PROJECT CARGO/HEAVY LIFT - Insuring Project Cargo

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Project Cargo insurance is as specialized as the projects themselves are. As Steve Weiss, Liberty International Underwriters’ Director for Marine Risk explains, from inception to start-up, insurance is a key feature in any project cargo undertaking.By George Lauriat, Editor-in-Chief, AJOTWhat is Project Cargo? Defining what constitutes ‘project cargo’ is difficult since nearly every move related to an oversized item or odd piece of equipment can fall into this grand basket. To a degree, it matters not whether that item is a yacht, a wind turbine, or part of an oil refinery. The delivery requires special, and in many cases exceptional, expertise.
Insurance companies must also be skilled, from both an engineering, and from a financial perspective, in order to understand and assign risk to such multi-million dollar undertakings that characterize project cargo moves.
Houston-based Steve Weiss, Director Marine Risk LIU (Liberty International Underwriters) offered the AJOT some insights into the frequently financially large and technically challenging project cargo insurance market.
From a very general point of view, project cargo is virtually any oversized cargo or items requiring special handling, ranging from yachts and refinery equipment to space shuttles. However, from an insurance perspective, project cargo includes oversized materials and equipment that are essential parts of civil and engineering-related infrastructure projects. Although offshore oil activities are often lumped into the project cargo business, they are for these purposes considered a separate category.
According to Weiss, LIU began working in the Porject Cargo market in 1999 as one of the company’s Specialist Lines of business. The Project Cargo “risk manager” was one of the first lines of business undertaken by the new division.
When asked by the AJOT to characterize the size and movement of the project cargo business, Weiss said, “To ballpark it, [project cargo market] there’s been an upturn. Year-to-year the market changes. Basically, it follows the GDP (Gross Domestic Product). Right now, that demand is up in China and Asia. In the 1990s, it was North America and Europe, and in 2000-02, it was India.”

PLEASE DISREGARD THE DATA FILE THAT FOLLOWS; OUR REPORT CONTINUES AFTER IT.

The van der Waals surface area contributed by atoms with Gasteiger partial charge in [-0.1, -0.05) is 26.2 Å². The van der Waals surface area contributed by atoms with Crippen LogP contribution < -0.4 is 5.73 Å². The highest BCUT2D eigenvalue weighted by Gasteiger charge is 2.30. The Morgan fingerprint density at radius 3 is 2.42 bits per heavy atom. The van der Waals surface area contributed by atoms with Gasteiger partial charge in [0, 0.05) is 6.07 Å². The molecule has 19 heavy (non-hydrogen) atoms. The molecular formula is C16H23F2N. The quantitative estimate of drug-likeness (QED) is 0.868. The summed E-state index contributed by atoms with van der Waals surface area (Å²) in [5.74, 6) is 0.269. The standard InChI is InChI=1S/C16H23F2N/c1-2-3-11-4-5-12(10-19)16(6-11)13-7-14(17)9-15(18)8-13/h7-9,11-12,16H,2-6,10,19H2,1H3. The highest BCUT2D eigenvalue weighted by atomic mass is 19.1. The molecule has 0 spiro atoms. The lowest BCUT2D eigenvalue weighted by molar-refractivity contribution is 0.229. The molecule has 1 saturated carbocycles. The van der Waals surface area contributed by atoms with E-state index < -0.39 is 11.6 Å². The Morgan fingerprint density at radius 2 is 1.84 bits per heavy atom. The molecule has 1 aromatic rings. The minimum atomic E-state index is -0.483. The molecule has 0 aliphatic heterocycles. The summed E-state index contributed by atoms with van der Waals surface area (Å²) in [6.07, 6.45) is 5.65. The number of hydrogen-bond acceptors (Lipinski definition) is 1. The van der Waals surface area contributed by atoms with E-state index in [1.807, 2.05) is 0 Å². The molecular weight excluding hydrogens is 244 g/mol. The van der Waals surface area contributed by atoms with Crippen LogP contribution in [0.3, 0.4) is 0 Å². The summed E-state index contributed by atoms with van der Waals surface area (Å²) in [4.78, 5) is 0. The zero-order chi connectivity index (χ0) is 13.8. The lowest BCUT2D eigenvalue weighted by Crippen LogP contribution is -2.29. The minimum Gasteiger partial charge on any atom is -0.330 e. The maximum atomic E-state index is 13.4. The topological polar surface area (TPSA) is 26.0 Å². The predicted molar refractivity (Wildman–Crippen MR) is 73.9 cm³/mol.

Because the projects are often vital to a nation’s infrastructure [i.e. bridges, hydroelectric plants, LNG/LPG or power plants] the number of participants involved in the multi-million dollar process can include everything from power and oil companies to government bodies. To this can be added engineering contractors, freight specialists and financial interests. All of these diverse project participants share a common interest in abdicating the sizeable risk that accompanies these large-scale projects.
Worldwide, LIU handles around 30 major project per year, a major project being defined as an undertaking with a potential of US$1 billion or more. In addition, LIU handles around 50-75 smaller project cargo ventures valued between $50-$200 million.
Project cargo insurance covers physical loss or damage to the items while they are in transit from the manufacturing site to the construction site. In many respects, the scale and complexity of the projects is reflected in the unique way that project cargo insurance is written, Weiss explained. For starters, in most cases, project cargo insurance must be in place even before financing, site preparation or equipment orders. The combination of insurance, assembly of project capital and equipment manufacturing can translate into years of lead-time before operations actually commence on the construction site.
It’s a high stakes business and few companies have enough chips to play. Weiss says that the number of firms willing to underwrite project cargo is very “stable.”
“The high limits has limited the pool of insurers undertaking project cargo,” Weiss said. In this regard, LIU is in an enviable position with enough financial capacity to provide “lead” on the insurance for project cargo.
Because of the billions of dollars that are ofte

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American Journal of Transportation